Go big or go home, someone recently said to me. He was referring to the hops in the American IPA he was brewing, but I decided it was also applicable to the doppelbock I was planning to brew. So the “doppel” became a “tripel” – instead of a mere 12 lbs. of malt originally in the recipe, this became a gigantic 17 lb. mash. Pushing the limits of my mash tun and brew kettle, I went for it.
Bocks are, of course, rich, slightly stronger than average lagers. They range in color from pale gold to dark brown, in alcoholic strength from 5% to as much as 13 or 14% – Sammichlaus and Eggenberg, two of the strongest beers in the world, are bocks. Because they are lagered (and generally for quite a while) they tend to be very smooth. Emphasis is on the malt and the alcohol, although without substantial hop bitterness they can be cloyingly sweet. This big a brew will probably need help from a wine yeast in the secondary, but I will wait and see how primary fermentation goes.
Triplicator, triple bock
5 gallons, all-grain
- 10 lbs. Weyermann dark Munich malt
- 4 lbs. Weyermann Bohemian pilsner malt
- 1 lb. Cara-red malt
- 1/2 lb. Cara-amber malt
- 1/2 lb. melanoidin malt
- 8 oz. dark wheat malt
- 4 oz. Carafa I malt
- 4 oz. 60°L crystal
- 1 oz. Saphir hop pellets (5.6% aa)
- 1 oz. Magnum pellets (12% aa)
- 1 oz. whole Hallertauer hops (2.5% aa)
- White Labs German Bock yeast (WLP833)
- 2/3 cup corn sugar (for priming)
Crush grains. Heat 20 quarts water to 164°F. Mash in grains, hold at 152°F for 90 minutes. Heat another 20 quarts water to 170°F. Begin runoff and sparge, collect 28 quarts sweet wort. Bring to boil, add Saphir hops. Boil 75 minutes, add Magnum hops. Boil 13 more minutes, add Hallertauer hops (in mesh bag), boil 2 minutes and turn off heat. Remove Hallertauer hops, chill wort to 80°F, take a hydrometer reading. Pour into a sanitized fermenter, splashing well to aerate. Pitch yeast, seal and ferment at 55 – 60° for eight to ten days. Rack to secondary and lager for six to eight weeks. Prime with corn sugar, bottle and age four to six weeks. This beer should keep for a year or more.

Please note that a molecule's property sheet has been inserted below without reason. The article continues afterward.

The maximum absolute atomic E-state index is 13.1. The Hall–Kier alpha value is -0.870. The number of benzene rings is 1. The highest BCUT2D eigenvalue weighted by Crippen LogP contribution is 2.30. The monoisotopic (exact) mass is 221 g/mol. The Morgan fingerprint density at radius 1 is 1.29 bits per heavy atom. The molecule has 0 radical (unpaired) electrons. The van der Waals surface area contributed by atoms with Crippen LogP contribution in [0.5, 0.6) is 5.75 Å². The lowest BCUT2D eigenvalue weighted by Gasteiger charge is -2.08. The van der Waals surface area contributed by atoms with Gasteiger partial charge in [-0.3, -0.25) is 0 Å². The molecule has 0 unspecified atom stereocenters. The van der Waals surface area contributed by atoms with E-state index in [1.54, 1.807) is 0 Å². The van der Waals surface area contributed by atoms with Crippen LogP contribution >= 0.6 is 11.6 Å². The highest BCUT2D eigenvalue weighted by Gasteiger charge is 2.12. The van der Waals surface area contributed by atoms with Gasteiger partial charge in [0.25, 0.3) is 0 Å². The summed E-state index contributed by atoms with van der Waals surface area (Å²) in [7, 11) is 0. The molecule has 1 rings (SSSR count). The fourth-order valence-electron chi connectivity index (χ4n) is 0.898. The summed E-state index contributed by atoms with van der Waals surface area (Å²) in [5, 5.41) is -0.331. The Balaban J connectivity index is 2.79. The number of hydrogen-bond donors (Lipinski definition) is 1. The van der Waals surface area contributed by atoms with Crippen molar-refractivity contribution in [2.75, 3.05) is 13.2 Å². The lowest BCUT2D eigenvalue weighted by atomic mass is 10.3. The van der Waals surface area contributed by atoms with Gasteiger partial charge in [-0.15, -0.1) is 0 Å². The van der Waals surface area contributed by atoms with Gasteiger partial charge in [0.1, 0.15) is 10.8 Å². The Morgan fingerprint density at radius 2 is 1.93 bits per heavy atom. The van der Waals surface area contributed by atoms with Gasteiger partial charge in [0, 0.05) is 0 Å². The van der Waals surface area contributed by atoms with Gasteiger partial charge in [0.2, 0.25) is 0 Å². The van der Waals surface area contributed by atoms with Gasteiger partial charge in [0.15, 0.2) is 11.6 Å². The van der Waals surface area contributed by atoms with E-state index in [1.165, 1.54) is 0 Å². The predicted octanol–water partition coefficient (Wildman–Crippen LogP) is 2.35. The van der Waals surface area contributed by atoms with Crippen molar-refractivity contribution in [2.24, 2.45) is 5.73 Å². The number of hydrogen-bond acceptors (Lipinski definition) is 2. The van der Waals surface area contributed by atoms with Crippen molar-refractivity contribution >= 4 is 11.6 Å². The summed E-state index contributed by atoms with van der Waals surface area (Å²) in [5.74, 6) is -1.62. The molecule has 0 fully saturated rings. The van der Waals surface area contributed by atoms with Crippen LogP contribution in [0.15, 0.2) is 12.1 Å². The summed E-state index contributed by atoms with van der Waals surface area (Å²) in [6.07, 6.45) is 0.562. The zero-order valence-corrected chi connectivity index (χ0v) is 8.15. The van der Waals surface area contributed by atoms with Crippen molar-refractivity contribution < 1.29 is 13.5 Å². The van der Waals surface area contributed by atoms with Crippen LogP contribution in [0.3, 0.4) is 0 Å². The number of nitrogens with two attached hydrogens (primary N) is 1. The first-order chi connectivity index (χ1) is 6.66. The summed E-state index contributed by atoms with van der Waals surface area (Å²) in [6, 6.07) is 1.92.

Note on boil and hop schedule: I started with a huge amount of wort, well over seven gallons, I really wanted to condense it down to just over five gallons, so I actually boiled it for 105 minutes, adjusting the hops accordingly – the Magnum went in after 75 minutes, so was actually in the boil for 30, bringing the actual IBU total to something more like 55… except that hop utilization rates are lower in a higher gravity wort, so it’s probably a wash… I was originally going to use the Magnum as the bittering hop and the Saphir for flavor but that would have almost tripled the IBU’s. The longer boil did give the beer a nice reddish color, and should help to bring out the maltiness.